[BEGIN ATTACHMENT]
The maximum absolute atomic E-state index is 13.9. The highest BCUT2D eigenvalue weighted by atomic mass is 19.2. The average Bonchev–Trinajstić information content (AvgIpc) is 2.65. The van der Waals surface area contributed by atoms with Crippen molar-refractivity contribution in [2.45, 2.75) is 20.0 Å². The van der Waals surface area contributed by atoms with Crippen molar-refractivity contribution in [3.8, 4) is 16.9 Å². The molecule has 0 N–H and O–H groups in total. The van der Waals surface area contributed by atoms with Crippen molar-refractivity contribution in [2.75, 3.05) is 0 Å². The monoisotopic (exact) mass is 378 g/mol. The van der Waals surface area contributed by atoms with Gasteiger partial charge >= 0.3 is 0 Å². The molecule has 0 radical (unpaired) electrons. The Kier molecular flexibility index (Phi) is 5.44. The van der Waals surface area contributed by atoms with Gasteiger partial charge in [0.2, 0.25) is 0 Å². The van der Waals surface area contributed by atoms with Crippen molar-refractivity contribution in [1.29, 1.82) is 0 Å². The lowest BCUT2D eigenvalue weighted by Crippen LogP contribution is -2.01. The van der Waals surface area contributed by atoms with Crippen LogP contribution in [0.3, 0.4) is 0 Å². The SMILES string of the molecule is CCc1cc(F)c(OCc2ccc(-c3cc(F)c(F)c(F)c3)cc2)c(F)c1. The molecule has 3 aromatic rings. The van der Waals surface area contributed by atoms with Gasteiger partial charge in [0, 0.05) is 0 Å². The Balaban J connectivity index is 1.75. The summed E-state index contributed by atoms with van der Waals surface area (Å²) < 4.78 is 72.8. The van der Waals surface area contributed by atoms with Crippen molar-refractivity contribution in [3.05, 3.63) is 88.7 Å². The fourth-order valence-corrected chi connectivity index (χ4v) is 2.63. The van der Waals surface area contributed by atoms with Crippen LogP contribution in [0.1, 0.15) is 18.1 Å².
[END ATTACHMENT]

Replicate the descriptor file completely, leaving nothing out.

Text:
The maximum absolute atomic E-state index is 13.9. The highest BCUT2D eigenvalue weighted by atomic mass is 19.2. The average Bonchev–Trinajstić information content (AvgIpc) is 2.65. The van der Waals surface area contributed by atoms with Crippen molar-refractivity contribution in [2.45, 2.75) is 20.0 Å². The van der Waals surface area contributed by atoms with Crippen molar-refractivity contribution in [3.8, 4) is 16.9 Å². The molecule has 0 N–H and O–H groups in total. The van der Waals surface area contributed by atoms with Crippen molar-refractivity contribution in [2.75, 3.05) is 0 Å². The monoisotopic (exact) mass is 378 g/mol. The van der Waals surface area contributed by atoms with Gasteiger partial charge >= 0.3 is 0 Å². The molecule has 0 radical (unpaired) electrons. The Kier molecular flexibility index (Phi) is 5.44. The van der Waals surface area contributed by atoms with Gasteiger partial charge in [0.2, 0.25) is 0 Å². The van der Waals surface area contributed by atoms with Crippen molar-refractivity contribution in [1.29, 1.82) is 0 Å². The lowest BCUT2D eigenvalue weighted by Crippen LogP contribution is -2.01. The van der Waals surface area contributed by atoms with Crippen LogP contribution in [0.3, 0.4) is 0 Å². The SMILES string of the molecule is CCc1cc(F)c(OCc2ccc(-c3cc(F)c(F)c(F)c3)cc2)c(F)c1. The molecule has 3 aromatic rings. The van der Waals surface area contributed by atoms with Gasteiger partial charge in [0, 0.05) is 0 Å². The Balaban J connectivity index is 1.75. The summed E-state index contributed by atoms with van der Waals surface area (Å²) < 4.78 is 72.8. The van der Waals surface area contributed by atoms with Crippen molar-refractivity contribution in [3.05, 3.63) is 88.7 Å². The fourth-order valence-corrected chi connectivity index (χ4v) is 2.63. The van der Waals surface area contributed by atoms with Crippen LogP contribution in [0.1, 0.15) is 18.1 Å².